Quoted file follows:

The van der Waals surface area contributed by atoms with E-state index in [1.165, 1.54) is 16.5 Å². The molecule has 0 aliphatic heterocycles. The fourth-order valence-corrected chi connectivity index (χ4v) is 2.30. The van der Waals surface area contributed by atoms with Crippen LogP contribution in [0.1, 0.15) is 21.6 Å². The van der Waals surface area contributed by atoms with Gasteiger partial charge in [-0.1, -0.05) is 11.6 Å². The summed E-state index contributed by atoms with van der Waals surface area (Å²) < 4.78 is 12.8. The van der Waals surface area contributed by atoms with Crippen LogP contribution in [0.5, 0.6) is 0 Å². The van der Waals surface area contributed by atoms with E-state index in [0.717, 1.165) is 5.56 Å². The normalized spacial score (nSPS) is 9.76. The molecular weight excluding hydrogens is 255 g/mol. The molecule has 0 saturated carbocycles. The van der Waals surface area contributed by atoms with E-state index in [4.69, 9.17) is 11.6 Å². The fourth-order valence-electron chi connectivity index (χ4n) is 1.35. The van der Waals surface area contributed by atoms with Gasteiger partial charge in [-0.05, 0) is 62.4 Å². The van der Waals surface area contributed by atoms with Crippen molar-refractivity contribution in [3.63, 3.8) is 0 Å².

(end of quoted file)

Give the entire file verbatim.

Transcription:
The van der Waals surface area contributed by atoms with E-state index in [1.165, 1.54) is 16.5 Å². The molecule has 0 aliphatic heterocycles. The fourth-order valence-corrected chi connectivity index (χ4v) is 2.30. The van der Waals surface area contributed by atoms with Crippen LogP contribution in [0.1, 0.15) is 21.6 Å². The van der Waals surface area contributed by atoms with Gasteiger partial charge in [-0.1, -0.05) is 11.6 Å². The summed E-state index contributed by atoms with van der Waals surface area (Å²) < 4.78 is 12.8. The van der Waals surface area contributed by atoms with Crippen LogP contribution in [0.5, 0.6) is 0 Å². The van der Waals surface area contributed by atoms with E-state index in [0.717, 1.165) is 5.56 Å². The normalized spacial score (nSPS) is 9.76. The molecular weight excluding hydrogens is 255 g/mol. The molecule has 0 saturated carbocycles. The van der Waals surface area contributed by atoms with E-state index in [4.69, 9.17) is 11.6 Å². The fourth-order valence-electron chi connectivity index (χ4n) is 1.35. The van der Waals surface area contributed by atoms with Gasteiger partial charge in [-0.05, 0) is 62.4 Å². The van der Waals surface area contributed by atoms with Crippen molar-refractivity contribution in [3.63, 3.8) is 0 Å².